From Stanford, Calif., Coy Gibbs said that his father broached the subject of retirement with his family two weekends ago during a Colorado ski trip. He later called the family together to say he was retiring.
"I was happy for him," Coy said. "I'm still happy. I'm a little sad, too, but I don't really know why. What he's done has been so much a part of our lives -- my life -- for so long. Maybe the word's not sad but different. It's going to be different."
Joe Gibbs said he wasn't sure what he's going to do now.
"I've got to get a job. I've never had a real job," he said. "This is an act of faith on my part. It's a little scary."
In walking away from a job that pays him about $1.65 million a year (he and Don Shula of the Miami Dolphins were the two highest-paid coaches in the NFL), Gibbs said he would like to spend time working in the inner city and spend more time with the youngsters at his youth home in suburban Virginia.
Gibbs said he has cleared the bad debts he rang up in some real estate investments a year ago, but he's not independently wealthy and his racing team isn't a moneymaker.
Even though his racing team won the Daytona 500 (NASCAR's Super Bowl) last month, Gibbs said his decision to sponsor a team had nothing to do with quitting football.
Gibbs also didn't rule out returning to the sidelines in a year or two after he has a chance to get healthy and recharge himself.
"I can't picture myself coaching for anybody else but the Redskins, but I think if I get out there and really miss it, I might want to try to get back into it," he said.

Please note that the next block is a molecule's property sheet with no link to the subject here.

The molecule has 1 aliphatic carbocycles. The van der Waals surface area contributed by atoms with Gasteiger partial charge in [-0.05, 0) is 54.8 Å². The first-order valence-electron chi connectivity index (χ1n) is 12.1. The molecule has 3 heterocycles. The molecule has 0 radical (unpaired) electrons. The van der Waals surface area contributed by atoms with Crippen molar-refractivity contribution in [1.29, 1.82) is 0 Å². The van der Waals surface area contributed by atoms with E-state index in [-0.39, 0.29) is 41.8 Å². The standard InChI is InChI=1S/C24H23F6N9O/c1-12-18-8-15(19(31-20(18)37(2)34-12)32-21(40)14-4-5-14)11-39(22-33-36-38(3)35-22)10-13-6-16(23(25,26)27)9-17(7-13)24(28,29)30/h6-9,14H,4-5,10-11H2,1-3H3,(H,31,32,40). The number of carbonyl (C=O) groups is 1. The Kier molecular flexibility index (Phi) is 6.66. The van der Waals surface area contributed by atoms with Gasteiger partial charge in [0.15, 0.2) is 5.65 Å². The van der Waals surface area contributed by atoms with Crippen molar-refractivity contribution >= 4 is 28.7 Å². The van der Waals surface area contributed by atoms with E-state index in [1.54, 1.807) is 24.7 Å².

Meanwhile, Gibbs' departure couldn't have come at a worse time for the Redskins because the team and the sport are in a time of transition as they face the new free-agency signing period.
The fact that Gibbs was the coach was the team's major selling point in trying to sign free agents such as Reggie White of the Philadelphia Eagles and in trying to keep its own free agents. Gibbs was not only a respected coach, he also had a good rapport with players. When the Redskins struggled through a 9-7 season last year, he not only didn't lash out at the players, but he asked them if he was doing anything wrong.
Gibbs, though, brushed off the impact of his departure.
"I think that's greatly overdone. I think we've got a great carry-over. It's not like we're tearing things apart here. They want an organization where they've got a chance to win and go to the Super Bowl. This one is going to keep rolling," he said.
At least two Redskins, wide receiver Gary Clark and cornerback Martin Mayhew, were visiting other teams yesterday. Clark was in Phoenix and Mayhew in Atlanta.
Clark said: "It will be funny not to see him there. It's a shame. The team is losing a great coach."
Clark said Gibbs' departure won't be a factor in his decision whether to leave or to stay. "It will basically come down to what's best for me and what's best for my family," he said.
Mayhew said: "He's a very good coach and very loyal to his players. He believed in veteran guys and keeping them around a long time. It's hard to predict what will happen."
Petitbon was confident he can persuade the players to stay.
"I think our No. 1 priority in the next few days is going to be touching base with everybody. I think they realize this is the best place to play in the NFL and I'm sure in the end we'll get to keep everybody," he said.
Meanwhile, the legacy Gibbs left will be hard to match.
"I can look [at] every Redskins fan and everybody in the organization and say: 'Hey, that was the best shot. I gave it everything I had.' I felt good about that. I loved those 12 years. I just want to say this has been one of the greatest things that has ever happened to somebody. I got to live a dream," Gibbs said.
Gibbs in playoffs
With 16 playoff wins, Joe Gibbs ranked second to Don Shula (17 wins) among active NFL coaches in 1993. Where Gibbs stands in playoff wins among coaches with 100 career victories:
Coach Team W-L Pct.
V. Lombardi Packers 9-1 .900
Weeb Ewbank Colts/Jets 4-1 .800
Gibbs Redskins 16-5 .762
Buddy Parker Lions 3-1 .750